At the conclusion of the International Puzzle Party in Belgium, Dick and Kate Jones had a delightful visit August 11 and 12, 2002, in Novi Sad, Yugoslavia, with Zdravko Zivkovic, and then took a night train to Budapest to meet up with the tour group of twenty other IPP participants, organized by John Rausch, headed for a week in Romania.
A very comfortable chartered bus and a very personable and knowledgeable tour guide, Dan (pronounced "Don") Comanescu, conveyed us through the villages and towns of Maramures (pronounced "Mahrahmooresh"), a mountainous province of Romania virtually untouched and unspoiled by the world's progress of the last four centuries.
Kate's knowledge of Hungarian came in handy a couple of times. Many Romanians, especially near the border with Hungary, are of Hungarian descent or at least speak the language.
The well-planned itinerary included hikes through villages, rides in horse-drawn carts, treks through high meadows, watching a sheep-milking, a picnic under the trees, a drive through Transylvania, and a three-day stay at a farmhouse in Hoteni that had been remodeled into a comfortable lodge.
Our host and owner of the farm lodge, Mr. Popp, is also a famous musician and entertained us with Romanian and Hungarian folk music. Vigorous virtuoso violin playing was reminiscent of gypsy music, although gypsies are not generally well thought of in these parts. A high point of one evening was when maestro Popp danced a spirited csardas with Kate. "Popp," by the way, is a prevalent family name in the area. About half the tombstones in cemeteries we visited bore that name.
Mainly agrarian, the people enjoy a self-sufficient life close to the earth, with vast and fertile fields of crops and orchards, and with oxen, horses, sheep and poultry living in close proximity to their homes. Almost everything is built of wood, a plentiful resource of the region. Each farmhouse has its own well and an ornate wood gate.
The inhabitants, especially the women, are frequently seen in colorful native garb. Electric wires are everywhere, as are gas tanks for cookstoves and heating. So behind the facade of rural innocence there is an infrastructure of modern energy supplies. A satellite dish here and there hints at the presence of some TV and even Internet access.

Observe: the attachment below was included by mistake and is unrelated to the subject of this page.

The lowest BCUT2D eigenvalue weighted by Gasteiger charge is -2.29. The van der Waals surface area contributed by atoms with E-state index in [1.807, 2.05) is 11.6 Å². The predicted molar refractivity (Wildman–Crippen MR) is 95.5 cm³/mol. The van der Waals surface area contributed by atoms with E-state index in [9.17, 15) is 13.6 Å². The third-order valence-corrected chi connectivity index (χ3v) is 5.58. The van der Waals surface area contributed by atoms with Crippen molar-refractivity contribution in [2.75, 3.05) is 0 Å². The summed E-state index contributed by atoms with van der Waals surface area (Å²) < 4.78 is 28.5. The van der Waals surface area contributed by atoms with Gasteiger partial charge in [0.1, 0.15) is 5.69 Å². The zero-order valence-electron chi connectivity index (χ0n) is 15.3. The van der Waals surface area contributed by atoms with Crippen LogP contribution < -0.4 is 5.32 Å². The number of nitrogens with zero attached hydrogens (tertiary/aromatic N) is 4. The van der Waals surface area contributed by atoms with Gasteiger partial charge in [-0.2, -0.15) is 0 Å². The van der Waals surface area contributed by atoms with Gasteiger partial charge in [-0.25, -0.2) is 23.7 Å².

A major focus of village life are the churches, built of wood and lavishly decorated with paintings of holy icons and with carvings along every beam. We visited many such churches, some of great antiquity, as well as a very modern cathedral being newly dedicated on the day of our visit (see picture below). The ancient wood churches of Maramures are among the 730 greatest marvels of the world.
Because of the high humidity and abundant rain fall, the wood roofs have to be protected with tin or other metal shieldings. Even the fences have little metal roofings to keep the wood from rotting. See picture above.
The prevailing religion of the region is Eastern Orthodox. Crucifixes carved in wood adorn many street corners. The long Communist occupation and its practice of collectivization and atheism appear to have had little or no effect in this province.
The puzzle collectors in the group were especially captivated by a woodcraft style that closely resembles a burr puzzle, with several pieces of wood notched sticks or rods interlocked to form a knot or ball. These occurred in many sizes, from tiny ones attached to sticks the size of a wooden spoon that might have been tools for carding wool, to huge ones that stood like pillars or hung from gates (see picture below). The collectors purchased many of these items as souvenirs.
And oh, the food! Our tour guide had arranged for three great meals a day, skillfully weaving in sightseeing adventures between meals. Fresh-baked bread and rolls, cheeses and lunchmeats and jams for breakfast, with fresh fruit, milk, juices and tonic or mineral water, were served whether we stayed at a 5-star hotel or a simple farm house dormitory.